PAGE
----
Carnivorous Plants/appropriate lighting
QUESTION: Dear Jeff,
I have 1 nepenthes(poi dog), 4 sundews(capensis var., aliciae multifida), and 1 pinguicula (gina). I grow them with Primo water and I grow them on an east window and grow them about 12 inches away from a 18watt, 120 vac, 60z 260ma compact fluorescent light. The sundews are pale and gangly and the nepenthes hasn't grown pitchers these past 2 years, so I am starting to question the lighting for my plants. I was considering to buy this light:
https://www.1000bulbs.com/product/1601/FC40-FEIS40W27.html?utm_source=SmartFeedGoogleBase&utm_medium=Shopping&utm_term=FC40-FEIS40W27&utm_content=2700K+-+150+Watt+Equal+Compact+Fluorescents&utm_campaign=SmartFeedGoogleBaseShopping&gclid=CjwKEAjw1MSvBRDj2IyP-o7PygsSJAC_6zodZyPxnuRIBUi5fOTCwb9270whRFOcbQkraj6ZbFEwcBoC7gfw_wcB. Please tell me if this will be right for my carnivorous plants.
ANSWER: Hi David,
The signs your plants are showing definitely sound like too low light levels. If you're going to use an CFL, use one of these: https://www.1000bulbs.com/category/150-watt-equal-compact-fluorescents-5000K/ It's a much better spectral output.
Since you have several plants, here's a much more efficient way to do this. Use a simple two-tube shoplight type fixture with either T-12 or T-8, cool-white tubes. If you can find a way to hang it you'll have much more plant growing space. They also make some T-5 type units like this now that are much stronger light output. Here's an example of the more common type: http://www.homedepot.com/p/Lithonia-Lighting-All-Season-4-ft-2-Light-Grey-T8-Str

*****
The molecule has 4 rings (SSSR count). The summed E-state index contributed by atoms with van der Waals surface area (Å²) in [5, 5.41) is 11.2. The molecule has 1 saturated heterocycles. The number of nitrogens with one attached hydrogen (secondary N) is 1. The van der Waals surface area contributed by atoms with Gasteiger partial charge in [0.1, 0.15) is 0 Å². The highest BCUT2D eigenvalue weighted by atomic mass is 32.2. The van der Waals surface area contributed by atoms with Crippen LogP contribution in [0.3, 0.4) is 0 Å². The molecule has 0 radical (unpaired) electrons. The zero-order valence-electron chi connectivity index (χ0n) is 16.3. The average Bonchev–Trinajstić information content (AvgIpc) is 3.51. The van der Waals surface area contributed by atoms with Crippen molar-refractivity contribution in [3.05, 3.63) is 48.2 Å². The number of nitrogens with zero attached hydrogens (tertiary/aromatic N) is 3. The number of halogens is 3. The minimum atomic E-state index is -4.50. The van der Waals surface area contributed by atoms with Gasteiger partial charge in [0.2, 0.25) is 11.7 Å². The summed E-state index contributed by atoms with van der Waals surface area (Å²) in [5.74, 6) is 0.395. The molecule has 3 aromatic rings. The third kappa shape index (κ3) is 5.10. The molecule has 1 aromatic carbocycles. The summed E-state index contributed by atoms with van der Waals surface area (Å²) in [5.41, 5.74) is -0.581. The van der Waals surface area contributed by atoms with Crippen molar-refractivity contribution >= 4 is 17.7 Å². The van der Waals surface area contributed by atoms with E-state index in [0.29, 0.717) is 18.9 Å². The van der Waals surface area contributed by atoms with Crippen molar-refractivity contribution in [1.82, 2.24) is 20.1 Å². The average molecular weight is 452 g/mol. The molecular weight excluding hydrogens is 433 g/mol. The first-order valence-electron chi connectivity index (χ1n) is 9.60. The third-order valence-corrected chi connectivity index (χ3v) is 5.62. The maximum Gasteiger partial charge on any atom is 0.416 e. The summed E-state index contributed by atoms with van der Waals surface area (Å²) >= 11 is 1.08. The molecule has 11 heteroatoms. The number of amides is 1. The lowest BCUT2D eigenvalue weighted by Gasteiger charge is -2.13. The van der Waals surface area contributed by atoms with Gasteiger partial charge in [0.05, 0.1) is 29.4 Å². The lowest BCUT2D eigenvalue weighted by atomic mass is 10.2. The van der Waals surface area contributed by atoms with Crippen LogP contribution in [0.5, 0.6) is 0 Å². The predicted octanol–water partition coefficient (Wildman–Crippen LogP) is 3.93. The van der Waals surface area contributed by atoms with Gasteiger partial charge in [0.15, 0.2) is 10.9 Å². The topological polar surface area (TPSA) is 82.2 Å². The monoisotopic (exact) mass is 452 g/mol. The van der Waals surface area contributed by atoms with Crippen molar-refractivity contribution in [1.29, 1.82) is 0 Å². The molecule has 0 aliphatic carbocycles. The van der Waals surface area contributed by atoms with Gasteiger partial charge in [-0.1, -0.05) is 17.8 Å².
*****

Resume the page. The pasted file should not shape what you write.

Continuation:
[an error occurred while processing this directive]---------- FOLLOW-UP ----------
QUESTION: Thank you for your information! I bought some T12 40 watt flourescent lights. I couldn't find a way to hang them though. So I put the light fixture on the side and I was wondering if light coming in sideways is fine.
ANSWER: Hi David,
Do you like your plants growing sideways? That's what will happen if you illuminate them from the side. Plants do what's known as phototropism; the bend toward light.
If you could send me a photo or two of the type of light you have and your growing area I might be able to give you some better suggestions on how to get the light over your plants.
---------- FOLLOW-UP ----------
QUESTION: Here is my light fixture.
You just need to find a way that works for you to suspend the light over the plants. That can be done with longer chains from the ceiling, a small frame you could build or purchase, or even blocking the light up with bricks or other objects. I've also used small shelving units for this purpose.